Finally rising interest rates

Stocks jumped up and down this week between gains and losses as surging yields take center stage.

Wall Street stocks traded mixed on Friday, with battered technology shares recovering some declines amid encouraging data, as fears of rising interest rates caused investors to take fright.

The Nasdaq traded 1% higher, trying to pare losses at the end of the week. The S&P 500 traded slightly above the flat line, while the Dow shed more than 200 points, or 0.7%, around noon in New York.

A day earlier, the Nasdaq dropped 3.5% on Thursday for its worst session since October. The index was on track to post a weekly loss of more than 5% as tech stocks unwound some of their steep 2020 gains this week, as benchmark Treasury yields spiked to their highest levels since January 2020. The rise in rates are tied to a range of corporate and consumer borrowing costs, and may undermine the recovery if they jump too quickly.

On Friday, the U.S. House of Representatives is anticipated to pass a $1.9 trillion COVID-19 stimulus package, which would include measures in President Joe Biden’s original proposal like $1,400 direct checks to most Americans, $400 per week in augmented federal unemployment insurance and $350 billion in state, local and tribal government relief. The bill would then head to the U.S. Senate, with many lawmakers aiming to pass the bill before a mid-March cliff for when current pandemic-era benefits are set to expire.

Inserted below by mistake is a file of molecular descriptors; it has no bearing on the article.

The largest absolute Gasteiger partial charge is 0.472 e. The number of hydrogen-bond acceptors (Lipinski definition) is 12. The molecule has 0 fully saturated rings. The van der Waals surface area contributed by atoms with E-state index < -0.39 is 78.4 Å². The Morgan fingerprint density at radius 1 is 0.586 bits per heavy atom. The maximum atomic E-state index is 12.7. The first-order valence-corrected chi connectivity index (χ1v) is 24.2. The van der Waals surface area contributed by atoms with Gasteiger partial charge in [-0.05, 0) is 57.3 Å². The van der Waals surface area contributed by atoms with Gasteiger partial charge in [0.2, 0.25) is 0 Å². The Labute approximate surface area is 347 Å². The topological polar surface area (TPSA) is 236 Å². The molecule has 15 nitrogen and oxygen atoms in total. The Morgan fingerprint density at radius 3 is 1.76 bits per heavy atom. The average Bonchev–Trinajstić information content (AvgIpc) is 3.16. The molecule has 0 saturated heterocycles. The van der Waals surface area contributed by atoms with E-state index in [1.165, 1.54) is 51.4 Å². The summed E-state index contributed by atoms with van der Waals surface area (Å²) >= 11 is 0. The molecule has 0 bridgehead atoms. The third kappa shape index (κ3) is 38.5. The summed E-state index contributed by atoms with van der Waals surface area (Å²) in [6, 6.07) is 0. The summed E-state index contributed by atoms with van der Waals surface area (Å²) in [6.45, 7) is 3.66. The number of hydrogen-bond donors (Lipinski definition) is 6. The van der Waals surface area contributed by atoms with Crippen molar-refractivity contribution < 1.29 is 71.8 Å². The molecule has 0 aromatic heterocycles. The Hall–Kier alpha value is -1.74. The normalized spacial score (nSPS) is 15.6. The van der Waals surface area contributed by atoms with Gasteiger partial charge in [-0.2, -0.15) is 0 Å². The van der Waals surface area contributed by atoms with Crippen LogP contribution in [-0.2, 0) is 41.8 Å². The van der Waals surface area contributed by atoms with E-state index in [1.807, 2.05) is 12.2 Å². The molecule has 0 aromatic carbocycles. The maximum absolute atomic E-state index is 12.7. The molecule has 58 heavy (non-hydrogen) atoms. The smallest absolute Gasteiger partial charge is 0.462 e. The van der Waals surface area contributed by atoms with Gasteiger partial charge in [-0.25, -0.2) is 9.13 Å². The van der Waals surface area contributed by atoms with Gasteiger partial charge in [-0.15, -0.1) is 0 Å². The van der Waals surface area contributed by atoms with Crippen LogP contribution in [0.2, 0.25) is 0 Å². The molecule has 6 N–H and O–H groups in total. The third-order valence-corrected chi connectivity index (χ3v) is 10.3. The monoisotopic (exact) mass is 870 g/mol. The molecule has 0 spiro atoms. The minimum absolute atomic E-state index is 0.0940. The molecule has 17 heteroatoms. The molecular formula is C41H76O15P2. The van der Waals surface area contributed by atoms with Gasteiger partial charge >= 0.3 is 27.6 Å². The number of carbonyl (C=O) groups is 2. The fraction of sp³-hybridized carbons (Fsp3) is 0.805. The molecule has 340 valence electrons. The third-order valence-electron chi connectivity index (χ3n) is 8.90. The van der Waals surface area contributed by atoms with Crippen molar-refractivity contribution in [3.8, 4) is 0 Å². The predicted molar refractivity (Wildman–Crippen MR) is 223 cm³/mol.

A rapid rise in Treasury yields this week has deterred investors from risk assets, as the specter of rising borrowing costs for companies and a jump in inflationary pressures mounted. The yield on the benchmark 10-year note jumped to a fresh one-year high of as much as 1.6% on Thursday before cutting some gains.

Driving rates higher has been a combination of higher growth expectations as well as higher inflation expectations. Until recently, market participants have been able to digest the upward drift in long-term rates, but it appears that the next leg up in interest rates is a bigger bite to chew,” Charlie Ripley, senior investment strategist for Allianz Investment Management, told Yahoo Finance in an email. “Looking at where real yields were at, they were simply too low when considering growth expectations, and it’s likely that long-term real yields will continue to drift higher as economic data improves.”

Other strategists echoed this sentiment, and noted that markets’ fears over a higher-rate environment may be overblown.

“Don’t fear rising rates. The last 16 rising rate environments, the markets rallied in 13 of those environments,” Eric Diton, managing director of The Wealth Alliance, told Yahoo Finance. “So rising rates are simply reflecting the fact that the economy is recovering, vaccinations are working. This is good news. And quite frankly half a percent on a 10-year Treasury was ridiculous, it was a joke. And 1.5% is much more realistic.”

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